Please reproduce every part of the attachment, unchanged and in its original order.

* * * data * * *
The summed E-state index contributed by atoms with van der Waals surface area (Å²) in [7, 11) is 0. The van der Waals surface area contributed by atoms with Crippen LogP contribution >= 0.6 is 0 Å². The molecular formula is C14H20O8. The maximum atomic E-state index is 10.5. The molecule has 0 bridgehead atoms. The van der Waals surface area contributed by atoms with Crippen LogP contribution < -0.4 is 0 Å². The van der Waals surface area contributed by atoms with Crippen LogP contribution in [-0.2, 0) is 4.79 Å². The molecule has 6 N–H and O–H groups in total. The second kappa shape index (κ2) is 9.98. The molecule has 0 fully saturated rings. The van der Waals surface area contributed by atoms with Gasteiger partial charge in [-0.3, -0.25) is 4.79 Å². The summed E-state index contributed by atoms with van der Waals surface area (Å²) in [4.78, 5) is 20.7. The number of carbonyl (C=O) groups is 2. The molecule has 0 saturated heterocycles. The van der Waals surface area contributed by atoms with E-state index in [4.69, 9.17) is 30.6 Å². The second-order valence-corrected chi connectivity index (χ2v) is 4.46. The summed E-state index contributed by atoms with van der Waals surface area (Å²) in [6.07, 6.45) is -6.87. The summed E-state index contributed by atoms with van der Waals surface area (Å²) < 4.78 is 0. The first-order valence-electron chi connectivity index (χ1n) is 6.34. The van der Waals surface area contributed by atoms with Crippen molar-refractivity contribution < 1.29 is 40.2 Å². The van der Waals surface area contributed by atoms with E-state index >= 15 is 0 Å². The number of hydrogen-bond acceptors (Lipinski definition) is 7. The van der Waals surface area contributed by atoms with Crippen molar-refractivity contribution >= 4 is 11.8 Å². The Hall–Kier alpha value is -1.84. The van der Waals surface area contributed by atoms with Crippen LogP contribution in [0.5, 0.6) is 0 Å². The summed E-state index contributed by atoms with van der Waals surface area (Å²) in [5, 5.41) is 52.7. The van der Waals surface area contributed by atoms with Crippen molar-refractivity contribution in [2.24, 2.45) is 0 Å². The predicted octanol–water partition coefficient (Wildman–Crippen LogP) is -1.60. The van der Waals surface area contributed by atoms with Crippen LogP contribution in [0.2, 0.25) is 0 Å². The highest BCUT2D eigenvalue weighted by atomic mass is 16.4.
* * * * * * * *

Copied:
The summed E-state index contributed by atoms with van der Waals surface area (Å²) in [7, 11) is 0. The van der Waals surface area contributed by atoms with Crippen LogP contribution >= 0.6 is 0 Å². The molecular formula is C14H20O8. The maximum atomic E-state index is 10.5. The molecule has 0 bridgehead atoms. The van der Waals surface area contributed by atoms with Crippen LogP contribution < -0.4 is 0 Å². The van der Waals surface area contributed by atoms with Crippen LogP contribution in [-0.2, 0) is 4.79 Å². The molecule has 6 N–H and O–H groups in total. The second kappa shape index (κ2) is 9.98. The molecule has 0 fully saturated rings. The van der Waals surface area contributed by atoms with Gasteiger partial charge in [-0.3, -0.25) is 4.79 Å². The summed E-state index contributed by atoms with van der Waals surface area (Å²) in [4.78, 5) is 20.7. The number of carbonyl (C=O) groups is 2. The molecule has 0 saturated heterocycles. The van der Waals surface area contributed by atoms with E-state index in [4.69, 9.17) is 30.6 Å². The second-order valence-corrected chi connectivity index (χ2v) is 4.46. The summed E-state index contributed by atoms with van der Waals surface area (Å²) in [6.07, 6.45) is -6.87. The summed E-state index contributed by atoms with van der Waals surface area (Å²) < 4.78 is 0. The first-order valence-electron chi connectivity index (χ1n) is 6.34. The van der Waals surface area contributed by atoms with Crippen molar-refractivity contribution < 1.29 is 40.2 Å². The van der Waals surface area contributed by atoms with E-state index >= 15 is 0 Å². The number of hydrogen-bond acceptors (Lipinski definition) is 7. The van der Waals surface area contributed by atoms with Crippen molar-refractivity contribution >= 4 is 11.8 Å². The Hall–Kier alpha value is -1.84. The van der Waals surface area contributed by atoms with Crippen LogP contribution in [0.5, 0.6) is 0 Å². The summed E-state index contributed by atoms with van der Waals surface area (Å²) in [5, 5.41) is 52.7. The van der Waals surface area contributed by atoms with Crippen molar-refractivity contribution in [2.24, 2.45) is 0 Å². The predicted octanol–water partition coefficient (Wildman–Crippen LogP) is -1.60. The van der Waals surface area contributed by atoms with Crippen LogP contribution in [0.2, 0.25) is 0 Å². The highest BCUT2D eigenvalue weighted by atomic mass is 16.4.